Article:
The clinical identification of MM is based on the ABCDE of pigmented lesions: asymmetry, border irregularity, color variegation, diameter >6 mm, and elevation (145). Once diagnosed, MM is better thought of in terms of its growth pattern. Lesions with vertical growth are capable of metastasis, while those with only radial growth are confined to the skin. The most common locations are the trunk, head, and neck in men; and the lower extremities in women.

Superficial spreading melanoma (SSM) occurs in 70% of cases. It presents as a pigmented plaque with different shades of brown/black, and a notched border. Sometimes there is erythema or ulceration (Fig. 26). Differential diagnoses includes dysplastic nevus, Spitz nevus, pigmented BCC, seborrheic keratosis, and common nevus.

Scar Leg From Melanoma Surgery
Figure 26 Recurrent superficial spreading melanoma of the leg along a surgical scar. As evident in this case, operative margins in melanoma do not correlate with prognosis. The lesion was treated initially using 5 cm margins.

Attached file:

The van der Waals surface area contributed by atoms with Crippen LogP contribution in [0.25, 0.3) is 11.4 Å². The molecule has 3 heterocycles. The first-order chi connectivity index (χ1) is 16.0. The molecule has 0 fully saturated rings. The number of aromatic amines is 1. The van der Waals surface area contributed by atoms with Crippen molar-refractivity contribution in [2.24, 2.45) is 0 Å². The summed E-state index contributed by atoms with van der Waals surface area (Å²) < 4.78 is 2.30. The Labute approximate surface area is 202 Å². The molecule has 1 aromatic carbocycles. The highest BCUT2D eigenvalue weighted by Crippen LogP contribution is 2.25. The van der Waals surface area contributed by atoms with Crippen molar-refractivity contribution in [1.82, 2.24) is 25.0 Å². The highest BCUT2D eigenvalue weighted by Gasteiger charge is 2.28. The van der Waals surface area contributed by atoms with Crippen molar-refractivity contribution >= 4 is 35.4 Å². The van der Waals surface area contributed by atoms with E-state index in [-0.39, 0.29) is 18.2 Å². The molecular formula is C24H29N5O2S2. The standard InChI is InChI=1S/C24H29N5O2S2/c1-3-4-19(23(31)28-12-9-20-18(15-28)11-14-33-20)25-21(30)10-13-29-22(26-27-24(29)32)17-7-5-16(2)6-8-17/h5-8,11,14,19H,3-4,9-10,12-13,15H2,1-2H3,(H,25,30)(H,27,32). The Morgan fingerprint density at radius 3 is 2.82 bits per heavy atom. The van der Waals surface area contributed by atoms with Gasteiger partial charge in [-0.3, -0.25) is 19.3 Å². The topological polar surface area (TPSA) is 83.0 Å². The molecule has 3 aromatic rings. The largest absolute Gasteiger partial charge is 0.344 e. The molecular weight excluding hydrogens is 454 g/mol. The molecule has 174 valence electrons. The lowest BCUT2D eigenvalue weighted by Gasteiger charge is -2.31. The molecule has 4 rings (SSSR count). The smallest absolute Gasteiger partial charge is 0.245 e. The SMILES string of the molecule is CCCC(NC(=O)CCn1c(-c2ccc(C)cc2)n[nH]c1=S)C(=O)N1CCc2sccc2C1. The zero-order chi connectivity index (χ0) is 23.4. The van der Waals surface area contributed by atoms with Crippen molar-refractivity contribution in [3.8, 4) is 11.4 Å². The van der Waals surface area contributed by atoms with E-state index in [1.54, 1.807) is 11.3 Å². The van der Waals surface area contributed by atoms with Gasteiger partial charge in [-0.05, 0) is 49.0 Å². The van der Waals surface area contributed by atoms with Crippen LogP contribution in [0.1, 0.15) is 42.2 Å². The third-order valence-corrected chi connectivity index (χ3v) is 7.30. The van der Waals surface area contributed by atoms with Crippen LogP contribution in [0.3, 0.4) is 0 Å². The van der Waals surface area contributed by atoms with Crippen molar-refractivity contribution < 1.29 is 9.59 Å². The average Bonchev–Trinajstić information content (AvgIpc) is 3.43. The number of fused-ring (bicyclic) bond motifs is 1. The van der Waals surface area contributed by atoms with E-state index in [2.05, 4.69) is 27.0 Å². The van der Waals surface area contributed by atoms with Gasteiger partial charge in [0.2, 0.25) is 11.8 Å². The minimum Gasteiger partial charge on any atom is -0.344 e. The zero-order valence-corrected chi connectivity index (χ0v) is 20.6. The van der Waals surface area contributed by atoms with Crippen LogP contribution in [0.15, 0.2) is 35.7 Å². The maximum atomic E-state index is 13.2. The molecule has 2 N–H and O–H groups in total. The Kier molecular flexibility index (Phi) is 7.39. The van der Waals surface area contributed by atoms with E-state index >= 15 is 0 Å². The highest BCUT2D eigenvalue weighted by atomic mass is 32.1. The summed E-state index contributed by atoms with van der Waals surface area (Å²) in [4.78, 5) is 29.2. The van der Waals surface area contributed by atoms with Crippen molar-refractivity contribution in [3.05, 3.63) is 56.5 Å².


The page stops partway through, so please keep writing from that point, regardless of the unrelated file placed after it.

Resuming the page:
Lentigo maligna melanoma (LMM) occurs in 5% of cases. It develops from a precursor lesion called lentigo maligna, which is a hyperpigmented flat patch occurring on the face of elderly individuals. Malignant transformation (progress from a radial to vertical growth phase) occurs in 20-50% of cases.

Nodular melanoma (NM) occurs in 15% of cases. It has no radial growth phase and presents as a growing dark nodule with color variation (Fig. 27). The differential diagnosis includes thrombosed skin tag, hemangioma, pigmented BCC, common nevus, blue nevus, and seborrheic keratosis.